Home' Scoop : Scoop 52 Contents of different shapes and sizes for various markets, while the mint in central
Perth produces coins and medallions with their own intrinsic value.
The whole organisation also runs depository programs, producing and
holding gold for around 15,000 clients worldwide -- holding more than $2
billion worth of gold.
And so the story of gold continues. As ancient civilisations before us
coveted this precious timeless metal, so too do we today.
Sandra points to India where the women layer themselves in gold. "It s a
cultural thing," she says.
"They give gold for weddings... it s like a personal bank and insurance
company. When they have some spare cash, they buy a bracelet. When times
are tough, they sell one."
And while uncertainty in world economy remains, gold will continue to
be favoured by many investors, but as Sandra says, "no-one can tell what the
price of gold will be. It goes up. It goes down. No-one can be certain what the
One thing is certain. Gold will remain a symbol of wealth, beauty and
success. Couples will still use it as a symbol of marriage on the wedding finger.
Kids will keep looking for the pot of gold at the end of the rainbow and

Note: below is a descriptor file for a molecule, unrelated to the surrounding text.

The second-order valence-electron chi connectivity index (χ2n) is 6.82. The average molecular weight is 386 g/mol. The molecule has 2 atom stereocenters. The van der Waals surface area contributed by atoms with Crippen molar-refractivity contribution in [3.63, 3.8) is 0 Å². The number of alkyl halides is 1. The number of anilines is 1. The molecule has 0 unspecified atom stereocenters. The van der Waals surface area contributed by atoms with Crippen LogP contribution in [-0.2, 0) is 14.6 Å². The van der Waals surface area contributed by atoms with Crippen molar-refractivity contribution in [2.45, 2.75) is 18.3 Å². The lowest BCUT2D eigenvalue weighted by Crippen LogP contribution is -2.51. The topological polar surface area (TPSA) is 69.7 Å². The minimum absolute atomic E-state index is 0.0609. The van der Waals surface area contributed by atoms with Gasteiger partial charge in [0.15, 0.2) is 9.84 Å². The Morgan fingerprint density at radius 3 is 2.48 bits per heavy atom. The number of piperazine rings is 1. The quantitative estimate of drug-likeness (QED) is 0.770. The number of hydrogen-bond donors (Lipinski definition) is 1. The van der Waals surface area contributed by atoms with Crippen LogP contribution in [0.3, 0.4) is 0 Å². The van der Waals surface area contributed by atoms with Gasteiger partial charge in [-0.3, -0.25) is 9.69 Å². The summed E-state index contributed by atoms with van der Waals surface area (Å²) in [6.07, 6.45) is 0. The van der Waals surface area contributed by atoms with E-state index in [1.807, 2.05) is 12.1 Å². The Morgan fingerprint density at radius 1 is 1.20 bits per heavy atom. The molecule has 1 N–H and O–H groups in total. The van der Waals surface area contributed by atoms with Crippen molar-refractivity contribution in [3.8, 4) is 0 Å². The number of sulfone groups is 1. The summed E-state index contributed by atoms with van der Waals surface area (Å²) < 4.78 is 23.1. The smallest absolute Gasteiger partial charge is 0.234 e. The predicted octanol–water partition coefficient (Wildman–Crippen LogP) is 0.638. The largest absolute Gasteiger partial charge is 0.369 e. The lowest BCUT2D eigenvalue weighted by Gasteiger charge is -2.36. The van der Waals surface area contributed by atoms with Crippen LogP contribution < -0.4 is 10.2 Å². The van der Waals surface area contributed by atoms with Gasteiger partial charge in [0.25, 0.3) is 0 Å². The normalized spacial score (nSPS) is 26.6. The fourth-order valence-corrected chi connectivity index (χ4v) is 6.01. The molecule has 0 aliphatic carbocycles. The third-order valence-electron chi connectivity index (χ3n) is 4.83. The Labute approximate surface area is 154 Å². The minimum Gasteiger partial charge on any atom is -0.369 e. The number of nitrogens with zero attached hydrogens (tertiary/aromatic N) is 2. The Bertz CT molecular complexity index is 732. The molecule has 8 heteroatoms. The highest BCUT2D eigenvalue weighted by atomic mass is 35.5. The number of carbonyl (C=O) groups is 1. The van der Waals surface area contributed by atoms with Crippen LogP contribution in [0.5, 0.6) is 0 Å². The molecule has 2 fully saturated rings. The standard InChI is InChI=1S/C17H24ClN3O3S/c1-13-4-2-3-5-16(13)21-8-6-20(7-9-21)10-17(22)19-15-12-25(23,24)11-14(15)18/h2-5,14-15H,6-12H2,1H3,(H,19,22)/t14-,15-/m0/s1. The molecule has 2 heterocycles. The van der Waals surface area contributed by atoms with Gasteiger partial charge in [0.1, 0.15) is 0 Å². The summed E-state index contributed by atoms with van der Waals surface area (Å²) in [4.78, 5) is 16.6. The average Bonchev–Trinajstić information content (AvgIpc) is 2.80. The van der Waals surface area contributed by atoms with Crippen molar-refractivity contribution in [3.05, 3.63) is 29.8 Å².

athletes will keep striving for that elusive Olympic gold medal (which is
actually a solid silver medal coated with six grams of gold plating). sm
Chances are as you read this,
there's probably someone deep in
the Outback searching for Austral-
a's equivalent of El Dorado -- the
mythical lost city of gold.
Only in this case it's not a city
but a 3m-high, 15km-long "reef"
of gold, worth billions in today's money, and supposedly stumbled upon
by 20-year-old Harold Lasseter in the remote central desert near the WA
border in 1897. Lasseter allegedly took samples from the mysterious reef
but got lost trying to get back to camp. An Afghan camel driver rescued
him, delirious and half-starved, and took him to a surveyor's camp.
For the next three decades, Lasseter tried in vain to raise enough
interest, and money, for expeditions to rediscover the reef. But with gold
plentiful in Kalgoorlie and other areas, few were keen to trek out further
into the harsh desert. Lasseter got a break though when the Great Depres-
sion hit Australia in 1930 and the lure of this fortune in desert gold proved
irresistible to many.
He managed to raise £5000 for an expedition, which included a spotter
plane and motorised transport. But disaster struck when the plane crashed
and Lasseter and his companions fell out.
Lasseter split from camp and headed into the desert, only to die of
thirst and starvation when he tried to walk 150km to Mt Olga. His death
made front page headlines.
In the 80 years since, scores have tried to pinpoint this fabulous gold reef
-- despite the lack of maps or any concrete evidence it even exists.
But the saga of Lasseter's Reef has slipped into Australian folklore,
spawning poems, songs, countless books and is surely a tale worthy of a
movie (Baz Luhrmann, are you out there?). -- Norman Burns
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